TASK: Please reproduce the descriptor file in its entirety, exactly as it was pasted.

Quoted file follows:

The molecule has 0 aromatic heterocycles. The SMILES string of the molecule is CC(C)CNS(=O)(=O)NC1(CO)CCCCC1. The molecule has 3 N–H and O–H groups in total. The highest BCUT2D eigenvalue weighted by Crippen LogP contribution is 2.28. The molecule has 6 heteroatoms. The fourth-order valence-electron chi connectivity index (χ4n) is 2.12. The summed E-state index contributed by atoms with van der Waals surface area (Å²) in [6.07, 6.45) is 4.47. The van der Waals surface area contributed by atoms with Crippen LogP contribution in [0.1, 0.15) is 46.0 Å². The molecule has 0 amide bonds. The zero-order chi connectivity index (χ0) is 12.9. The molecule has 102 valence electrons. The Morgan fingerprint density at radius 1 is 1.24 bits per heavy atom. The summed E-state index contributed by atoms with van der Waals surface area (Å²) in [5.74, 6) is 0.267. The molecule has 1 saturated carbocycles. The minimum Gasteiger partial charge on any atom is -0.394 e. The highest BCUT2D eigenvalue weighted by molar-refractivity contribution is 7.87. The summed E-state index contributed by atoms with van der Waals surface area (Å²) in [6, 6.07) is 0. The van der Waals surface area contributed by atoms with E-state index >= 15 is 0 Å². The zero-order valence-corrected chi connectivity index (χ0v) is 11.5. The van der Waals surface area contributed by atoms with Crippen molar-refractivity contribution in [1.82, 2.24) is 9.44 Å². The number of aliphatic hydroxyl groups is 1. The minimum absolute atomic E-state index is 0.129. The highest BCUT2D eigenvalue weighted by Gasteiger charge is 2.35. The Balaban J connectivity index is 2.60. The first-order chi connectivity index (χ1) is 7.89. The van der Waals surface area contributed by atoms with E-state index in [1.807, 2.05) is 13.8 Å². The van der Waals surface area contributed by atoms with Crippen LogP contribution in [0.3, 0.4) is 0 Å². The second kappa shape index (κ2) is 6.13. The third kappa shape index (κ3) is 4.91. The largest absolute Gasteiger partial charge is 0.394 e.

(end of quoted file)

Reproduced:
The molecule has 0 aromatic heterocycles. The SMILES string of the molecule is CC(C)CNS(=O)(=O)NC1(CO)CCCCC1. The molecule has 3 N–H and O–H groups in total. The highest BCUT2D eigenvalue weighted by Crippen LogP contribution is 2.28. The molecule has 6 heteroatoms. The fourth-order valence-electron chi connectivity index (χ4n) is 2.12. The summed E-state index contributed by atoms with van der Waals surface area (Å²) in [6.07, 6.45) is 4.47. The van der Waals surface area contributed by atoms with Crippen LogP contribution in [0.1, 0.15) is 46.0 Å². The molecule has 0 amide bonds. The zero-order chi connectivity index (χ0) is 12.9. The molecule has 102 valence electrons. The Morgan fingerprint density at radius 1 is 1.24 bits per heavy atom. The summed E-state index contributed by atoms with van der Waals surface area (Å²) in [5.74, 6) is 0.267. The molecule has 1 saturated carbocycles. The minimum Gasteiger partial charge on any atom is -0.394 e. The highest BCUT2D eigenvalue weighted by molar-refractivity contribution is 7.87. The summed E-state index contributed by atoms with van der Waals surface area (Å²) in [6, 6.07) is 0. The van der Waals surface area contributed by atoms with E-state index >= 15 is 0 Å². The zero-order valence-corrected chi connectivity index (χ0v) is 11.5. The van der Waals surface area contributed by atoms with Crippen molar-refractivity contribution in [1.82, 2.24) is 9.44 Å². The number of aliphatic hydroxyl groups is 1. The minimum absolute atomic E-state index is 0.129. The highest BCUT2D eigenvalue weighted by Gasteiger charge is 2.35. The Balaban J connectivity index is 2.60. The first-order chi connectivity index (χ1) is 7.89. The van der Waals surface area contributed by atoms with E-state index in [1.807, 2.05) is 13.8 Å². The van der Waals surface area contributed by atoms with Crippen LogP contribution in [0.3, 0.4) is 0 Å². The second kappa shape index (κ2) is 6.13. The third kappa shape index (κ3) is 4.91. The largest absolute Gasteiger partial charge is 0.394 e.